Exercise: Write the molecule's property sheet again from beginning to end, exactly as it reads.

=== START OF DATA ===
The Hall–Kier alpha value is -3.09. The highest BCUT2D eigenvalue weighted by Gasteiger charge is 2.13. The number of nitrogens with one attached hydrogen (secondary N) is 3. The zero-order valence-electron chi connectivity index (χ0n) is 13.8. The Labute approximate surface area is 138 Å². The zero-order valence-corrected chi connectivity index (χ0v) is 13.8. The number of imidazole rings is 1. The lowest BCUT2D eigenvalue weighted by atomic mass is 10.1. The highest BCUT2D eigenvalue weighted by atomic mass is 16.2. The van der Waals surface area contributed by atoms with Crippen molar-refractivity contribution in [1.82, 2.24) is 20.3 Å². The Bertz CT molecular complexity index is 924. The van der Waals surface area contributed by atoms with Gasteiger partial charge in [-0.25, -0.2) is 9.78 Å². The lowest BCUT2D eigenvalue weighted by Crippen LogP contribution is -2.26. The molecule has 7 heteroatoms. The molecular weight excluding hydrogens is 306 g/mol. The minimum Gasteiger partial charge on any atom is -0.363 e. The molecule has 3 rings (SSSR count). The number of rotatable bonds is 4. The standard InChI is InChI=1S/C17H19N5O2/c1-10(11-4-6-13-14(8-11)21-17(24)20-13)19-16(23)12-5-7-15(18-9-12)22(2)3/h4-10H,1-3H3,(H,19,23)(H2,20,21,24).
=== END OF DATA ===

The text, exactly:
The Hall–Kier alpha value is -3.09. The highest BCUT2D eigenvalue weighted by Gasteiger charge is 2.13. The number of nitrogens with one attached hydrogen (secondary N) is 3. The zero-order valence-electron chi connectivity index (χ0n) is 13.8. The Labute approximate surface area is 138 Å². The zero-order valence-corrected chi connectivity index (χ0v) is 13.8. The number of imidazole rings is 1. The lowest BCUT2D eigenvalue weighted by atomic mass is 10.1. The highest BCUT2D eigenvalue weighted by atomic mass is 16.2. The van der Waals surface area contributed by atoms with Crippen molar-refractivity contribution in [1.82, 2.24) is 20.3 Å². The Bertz CT molecular complexity index is 924. The van der Waals surface area contributed by atoms with Gasteiger partial charge in [-0.25, -0.2) is 9.78 Å². The lowest BCUT2D eigenvalue weighted by Crippen LogP contribution is -2.26. The molecule has 7 heteroatoms. The molecular weight excluding hydrogens is 306 g/mol. The minimum Gasteiger partial charge on any atom is -0.363 e. The molecule has 3 rings (SSSR count). The number of rotatable bonds is 4. The standard InChI is InChI=1S/C17H19N5O2/c1-10(11-4-6-13-14(8-11)21-17(24)20-13)19-16(23)12-5-7-15(18-9-12)22(2)3/h4-10H,1-3H3,(H,19,23)(H2,20,21,24).